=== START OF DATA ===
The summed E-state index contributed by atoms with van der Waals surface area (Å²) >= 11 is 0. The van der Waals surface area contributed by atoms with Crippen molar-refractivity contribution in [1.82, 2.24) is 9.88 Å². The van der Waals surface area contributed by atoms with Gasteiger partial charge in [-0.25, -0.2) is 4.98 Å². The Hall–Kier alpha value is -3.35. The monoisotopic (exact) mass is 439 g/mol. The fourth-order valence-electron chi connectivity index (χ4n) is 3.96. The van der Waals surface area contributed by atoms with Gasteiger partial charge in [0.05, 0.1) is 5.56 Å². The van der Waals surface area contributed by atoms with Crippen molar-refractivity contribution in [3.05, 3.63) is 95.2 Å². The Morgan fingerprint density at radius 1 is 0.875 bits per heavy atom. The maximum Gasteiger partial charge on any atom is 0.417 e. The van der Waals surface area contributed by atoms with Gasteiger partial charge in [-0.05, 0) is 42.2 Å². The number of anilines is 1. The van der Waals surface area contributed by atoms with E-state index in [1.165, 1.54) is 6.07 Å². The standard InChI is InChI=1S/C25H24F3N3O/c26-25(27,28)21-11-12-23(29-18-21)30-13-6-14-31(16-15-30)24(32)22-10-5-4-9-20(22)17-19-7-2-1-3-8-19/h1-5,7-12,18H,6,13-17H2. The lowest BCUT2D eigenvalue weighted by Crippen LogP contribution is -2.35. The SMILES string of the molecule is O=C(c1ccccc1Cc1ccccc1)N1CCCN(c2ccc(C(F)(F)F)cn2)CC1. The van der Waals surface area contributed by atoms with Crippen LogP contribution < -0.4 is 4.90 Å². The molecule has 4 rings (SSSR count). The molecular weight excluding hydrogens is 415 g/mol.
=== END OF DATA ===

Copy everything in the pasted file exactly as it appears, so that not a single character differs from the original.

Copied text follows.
The summed E-state index contributed by atoms with van der Waals surface area (Å²) >= 11 is 0. The van der Waals surface area contributed by atoms with Crippen molar-refractivity contribution in [1.82, 2.24) is 9.88 Å². The van der Waals surface area contributed by atoms with Gasteiger partial charge in [-0.25, -0.2) is 4.98 Å². The Hall–Kier alpha value is -3.35. The monoisotopic (exact) mass is 439 g/mol. The fourth-order valence-electron chi connectivity index (χ4n) is 3.96. The van der Waals surface area contributed by atoms with Gasteiger partial charge in [0.05, 0.1) is 5.56 Å². The van der Waals surface area contributed by atoms with Crippen molar-refractivity contribution in [3.05, 3.63) is 95.2 Å². The Morgan fingerprint density at radius 1 is 0.875 bits per heavy atom. The maximum Gasteiger partial charge on any atom is 0.417 e. The van der Waals surface area contributed by atoms with Gasteiger partial charge in [-0.05, 0) is 42.2 Å². The number of anilines is 1. The van der Waals surface area contributed by atoms with E-state index in [1.165, 1.54) is 6.07 Å². The standard InChI is InChI=1S/C25H24F3N3O/c26-25(27,28)21-11-12-23(29-18-21)30-13-6-14-31(16-15-30)24(32)22-10-5-4-9-20(22)17-19-7-2-1-3-8-19/h1-5,7-12,18H,6,13-17H2. The lowest BCUT2D eigenvalue weighted by Crippen LogP contribution is -2.35. The SMILES string of the molecule is O=C(c1ccccc1Cc1ccccc1)N1CCCN(c2ccc(C(F)(F)F)cn2)CC1. The van der Waals surface area contributed by atoms with Crippen LogP contribution < -0.4 is 4.90 Å². The molecule has 4 rings (SSSR count). The molecular weight excluding hydrogens is 415 g/mol.